Lowell Park History

In the late 1800’s and early 1900’s, the pasture of P.A. McNay located at the corner of Washington and Nichols was commonly known as "McNay Park". Early Labor Day celebrations were held at this park.

Oakland Park was the scene of many Labor Day events, baseball, etc. On March 6, 1922 the Board of Directors of the Oakland Park Association sold the park located on Oakley Street to the Town of Lowell for public use for the amount of $3375.

With the building of the Lowell Elementary School, the School Corporation needed more acreage and asked the Town to sell Oakland Park to them. On September 22, 1955 the Lowell Town Trustees passed an ordinance to sell Oakland Park to the trustees of Cedar Creek Township for public purpose in the amount of $12,000.

With the Town of Lowell again in need of a public park, the existence of nine acres of land with a pond and evergreen trees provided an ideal location. Thus, Evergreen Park was created.

On November 22, 1955, the town trustees purchased this parcel with the $12,000 received from the sale of Oakland Park. Today, Evergreen Park is notably the focus of the Lowell Park system and is very active with family reunions, civic events and everyday activities involving all ages of people.

With a park and more people moving in, the need for a park and recreation board became apparent. On January 8, 1968 the Town Board formed the first Lowell Park and Recreation Board. In order for the Park Board to be eligible for state and federal funds it was necessary to re-organize the Board under the 1965 Park Law and on September 14, 1970 the new Park Board was formed with Wilbur Schwanke as President.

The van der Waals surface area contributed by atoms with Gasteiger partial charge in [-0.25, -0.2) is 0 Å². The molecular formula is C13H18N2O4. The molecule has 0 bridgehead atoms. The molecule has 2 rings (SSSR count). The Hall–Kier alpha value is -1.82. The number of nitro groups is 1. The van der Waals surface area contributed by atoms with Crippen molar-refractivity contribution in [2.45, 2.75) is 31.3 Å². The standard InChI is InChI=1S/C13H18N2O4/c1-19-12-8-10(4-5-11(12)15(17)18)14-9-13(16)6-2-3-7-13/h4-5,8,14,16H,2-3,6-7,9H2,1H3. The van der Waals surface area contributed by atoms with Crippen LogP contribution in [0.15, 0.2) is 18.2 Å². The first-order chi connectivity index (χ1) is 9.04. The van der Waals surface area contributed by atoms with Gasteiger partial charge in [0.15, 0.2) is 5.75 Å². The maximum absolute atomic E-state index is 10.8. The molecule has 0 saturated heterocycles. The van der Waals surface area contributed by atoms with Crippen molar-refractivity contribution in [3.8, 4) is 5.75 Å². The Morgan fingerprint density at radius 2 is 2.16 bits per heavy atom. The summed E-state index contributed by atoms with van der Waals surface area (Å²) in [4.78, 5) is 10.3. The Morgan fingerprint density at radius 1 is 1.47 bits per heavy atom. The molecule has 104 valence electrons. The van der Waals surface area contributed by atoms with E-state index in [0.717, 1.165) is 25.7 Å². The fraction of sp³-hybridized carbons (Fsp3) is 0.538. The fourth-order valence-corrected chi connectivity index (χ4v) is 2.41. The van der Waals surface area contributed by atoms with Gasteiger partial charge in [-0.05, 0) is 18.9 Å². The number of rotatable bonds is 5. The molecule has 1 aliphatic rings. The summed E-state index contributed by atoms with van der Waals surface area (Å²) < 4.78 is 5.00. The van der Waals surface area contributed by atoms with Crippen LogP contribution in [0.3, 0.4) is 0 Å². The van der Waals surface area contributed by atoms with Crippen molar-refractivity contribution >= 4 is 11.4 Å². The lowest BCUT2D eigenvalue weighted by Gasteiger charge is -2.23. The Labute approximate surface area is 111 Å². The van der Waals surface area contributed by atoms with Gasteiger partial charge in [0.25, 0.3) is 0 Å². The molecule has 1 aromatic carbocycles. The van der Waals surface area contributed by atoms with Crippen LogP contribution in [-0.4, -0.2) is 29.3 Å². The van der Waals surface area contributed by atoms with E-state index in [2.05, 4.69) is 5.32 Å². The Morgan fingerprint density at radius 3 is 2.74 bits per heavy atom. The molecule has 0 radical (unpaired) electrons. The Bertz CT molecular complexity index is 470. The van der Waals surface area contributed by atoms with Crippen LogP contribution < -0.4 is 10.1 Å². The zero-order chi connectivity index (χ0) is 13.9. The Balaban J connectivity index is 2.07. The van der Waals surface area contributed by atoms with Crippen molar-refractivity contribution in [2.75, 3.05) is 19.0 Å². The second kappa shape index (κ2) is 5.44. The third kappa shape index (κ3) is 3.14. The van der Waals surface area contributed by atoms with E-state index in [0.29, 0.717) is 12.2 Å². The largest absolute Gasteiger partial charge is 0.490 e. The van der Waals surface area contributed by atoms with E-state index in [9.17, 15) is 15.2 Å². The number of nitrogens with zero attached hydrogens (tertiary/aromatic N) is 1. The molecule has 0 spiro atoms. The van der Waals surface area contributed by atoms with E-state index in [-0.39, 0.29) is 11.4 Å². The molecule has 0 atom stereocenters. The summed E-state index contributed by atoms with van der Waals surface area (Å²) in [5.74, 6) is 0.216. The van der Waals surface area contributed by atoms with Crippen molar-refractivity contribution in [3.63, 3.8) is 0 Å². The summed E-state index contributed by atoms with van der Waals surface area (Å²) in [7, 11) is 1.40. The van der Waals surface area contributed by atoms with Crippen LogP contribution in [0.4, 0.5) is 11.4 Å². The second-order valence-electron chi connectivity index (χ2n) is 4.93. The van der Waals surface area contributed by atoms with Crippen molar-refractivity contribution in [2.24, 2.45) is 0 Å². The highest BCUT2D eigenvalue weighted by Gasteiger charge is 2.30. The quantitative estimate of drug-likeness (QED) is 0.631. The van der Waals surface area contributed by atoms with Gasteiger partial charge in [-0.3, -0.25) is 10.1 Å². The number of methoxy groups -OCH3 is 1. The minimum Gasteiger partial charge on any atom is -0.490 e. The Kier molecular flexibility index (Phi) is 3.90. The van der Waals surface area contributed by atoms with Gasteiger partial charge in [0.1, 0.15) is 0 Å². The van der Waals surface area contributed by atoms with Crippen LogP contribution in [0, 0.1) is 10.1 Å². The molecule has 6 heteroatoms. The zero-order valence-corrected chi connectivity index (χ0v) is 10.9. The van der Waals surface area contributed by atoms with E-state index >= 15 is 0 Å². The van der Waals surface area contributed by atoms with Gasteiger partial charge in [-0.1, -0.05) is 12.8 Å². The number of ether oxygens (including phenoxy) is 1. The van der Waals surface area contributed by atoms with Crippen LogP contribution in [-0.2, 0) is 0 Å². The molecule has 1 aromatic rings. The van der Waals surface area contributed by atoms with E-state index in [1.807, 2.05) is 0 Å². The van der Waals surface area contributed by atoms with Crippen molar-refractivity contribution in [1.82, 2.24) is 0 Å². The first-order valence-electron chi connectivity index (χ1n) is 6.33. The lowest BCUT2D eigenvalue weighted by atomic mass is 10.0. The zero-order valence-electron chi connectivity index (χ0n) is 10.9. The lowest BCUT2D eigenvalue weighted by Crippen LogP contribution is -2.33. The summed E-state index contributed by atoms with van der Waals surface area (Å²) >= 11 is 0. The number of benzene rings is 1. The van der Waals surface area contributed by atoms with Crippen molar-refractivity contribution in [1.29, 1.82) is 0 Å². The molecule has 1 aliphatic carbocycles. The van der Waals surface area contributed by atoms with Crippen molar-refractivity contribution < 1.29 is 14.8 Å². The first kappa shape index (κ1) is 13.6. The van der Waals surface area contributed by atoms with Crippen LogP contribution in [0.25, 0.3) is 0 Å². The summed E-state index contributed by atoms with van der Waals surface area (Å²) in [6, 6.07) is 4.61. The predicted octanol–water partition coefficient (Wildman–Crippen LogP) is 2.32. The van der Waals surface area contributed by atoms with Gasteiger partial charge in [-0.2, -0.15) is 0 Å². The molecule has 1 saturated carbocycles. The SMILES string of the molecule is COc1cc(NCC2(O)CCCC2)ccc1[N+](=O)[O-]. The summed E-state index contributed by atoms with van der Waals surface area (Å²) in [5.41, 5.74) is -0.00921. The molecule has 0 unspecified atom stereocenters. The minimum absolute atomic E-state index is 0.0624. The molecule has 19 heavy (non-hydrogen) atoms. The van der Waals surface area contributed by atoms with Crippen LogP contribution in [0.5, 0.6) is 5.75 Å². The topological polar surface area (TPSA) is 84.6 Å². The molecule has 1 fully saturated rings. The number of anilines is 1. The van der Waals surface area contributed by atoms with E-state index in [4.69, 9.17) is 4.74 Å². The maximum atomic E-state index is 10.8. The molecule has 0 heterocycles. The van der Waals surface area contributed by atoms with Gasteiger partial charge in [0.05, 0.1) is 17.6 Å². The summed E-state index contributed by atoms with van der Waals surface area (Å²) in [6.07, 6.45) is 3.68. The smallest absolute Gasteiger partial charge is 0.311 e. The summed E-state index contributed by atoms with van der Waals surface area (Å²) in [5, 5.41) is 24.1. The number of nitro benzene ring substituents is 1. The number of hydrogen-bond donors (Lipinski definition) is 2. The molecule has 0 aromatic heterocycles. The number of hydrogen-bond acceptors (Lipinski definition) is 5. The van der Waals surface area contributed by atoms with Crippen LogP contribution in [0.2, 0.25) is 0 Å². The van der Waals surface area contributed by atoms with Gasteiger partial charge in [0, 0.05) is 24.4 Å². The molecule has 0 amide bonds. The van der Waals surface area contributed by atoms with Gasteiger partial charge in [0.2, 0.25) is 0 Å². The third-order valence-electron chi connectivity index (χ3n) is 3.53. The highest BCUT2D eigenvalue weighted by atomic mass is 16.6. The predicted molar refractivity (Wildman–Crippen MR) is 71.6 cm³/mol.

In November of 1968, Bill Langen, developer of Indian Heights subdivision donated 4 lots for a park. Today the park is known as Reservation Park.

At a special meeting held on February 22,1971 with the Town Board, Park Board and the Lowell Women’s Club discussion included the purchase and development of the Town Square into a Senior Citizens Park. Lot 15 was purchased from Andrew H. and Amanda Merton for $10,000; lots 16&17 were purchased from Mary Janet and O.D. Watkins for $50. This parcel is the current site of the war monument.

P.A. McNay originally owned Liberty Park property, but on September 2, 1970 Herbert Cunningham sold the property to the Town of Lowell for the water department to spot wells. The remaining land was proposed as Liberty Park. Federal Funding was approved in February of 1976, for a 50-50 matching grant of approximately $93,000. The park project was constructed in three phases with completion in 1978.

Lot #38 of the original Union addition to Lowell plotted in 1864 is known today as Library Park. The Town Board bought the property from the School Board on January 13, 1975. The Library used to be located next to this park but today the Town Hall occupies this building.